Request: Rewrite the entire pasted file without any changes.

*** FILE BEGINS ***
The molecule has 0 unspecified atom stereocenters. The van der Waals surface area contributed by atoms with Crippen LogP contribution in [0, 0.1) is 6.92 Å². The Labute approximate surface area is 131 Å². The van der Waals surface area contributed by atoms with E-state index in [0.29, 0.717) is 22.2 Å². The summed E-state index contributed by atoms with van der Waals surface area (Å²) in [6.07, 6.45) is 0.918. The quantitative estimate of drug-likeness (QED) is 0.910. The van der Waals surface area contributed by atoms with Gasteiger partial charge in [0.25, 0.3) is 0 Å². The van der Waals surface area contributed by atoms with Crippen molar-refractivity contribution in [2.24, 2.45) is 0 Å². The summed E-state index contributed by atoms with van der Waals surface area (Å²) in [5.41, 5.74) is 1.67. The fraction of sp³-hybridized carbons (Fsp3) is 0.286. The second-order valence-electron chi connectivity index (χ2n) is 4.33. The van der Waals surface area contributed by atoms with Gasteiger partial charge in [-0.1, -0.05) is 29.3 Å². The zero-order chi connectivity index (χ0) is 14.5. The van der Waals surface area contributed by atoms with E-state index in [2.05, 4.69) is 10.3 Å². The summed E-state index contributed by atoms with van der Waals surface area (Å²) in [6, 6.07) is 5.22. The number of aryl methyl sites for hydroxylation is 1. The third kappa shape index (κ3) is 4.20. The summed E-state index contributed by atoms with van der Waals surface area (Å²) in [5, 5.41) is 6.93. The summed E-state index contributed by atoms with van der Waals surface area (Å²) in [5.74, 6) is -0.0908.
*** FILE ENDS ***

The molecule has 0 unspecified atom stereocenters. The van der Waals surface area contributed by atoms with Crippen LogP contribution in [0, 0.1) is 6.92 Å². The Labute approximate surface area is 131 Å². The van der Waals surface area contributed by atoms with E-state index in [0.29, 0.717) is 22.2 Å². The summed E-state index contributed by atoms with van der Waals surface area (Å²) in [6.07, 6.45) is 0.918. The quantitative estimate of drug-likeness (QED) is 0.910. The van der Waals surface area contributed by atoms with Gasteiger partial charge in [0.25, 0.3) is 0 Å². The van der Waals surface area contributed by atoms with Crippen molar-refractivity contribution in [2.24, 2.45) is 0 Å². The summed E-state index contributed by atoms with van der Waals surface area (Å²) in [5.41, 5.74) is 1.67. The fraction of sp³-hybridized carbons (Fsp3) is 0.286. The second-order valence-electron chi connectivity index (χ2n) is 4.33. The van der Waals surface area contributed by atoms with Gasteiger partial charge in [-0.1, -0.05) is 29.3 Å². The zero-order chi connectivity index (χ0) is 14.5. The van der Waals surface area contributed by atoms with E-state index in [2.05, 4.69) is 10.3 Å². The summed E-state index contributed by atoms with van der Waals surface area (Å²) in [6, 6.07) is 5.22. The number of aryl methyl sites for hydroxylation is 1. The third kappa shape index (κ3) is 4.20. The summed E-state index contributed by atoms with van der Waals surface area (Å²) in [5, 5.41) is 6.93. The summed E-state index contributed by atoms with van der Waals surface area (Å²) in [5.74, 6) is -0.0908.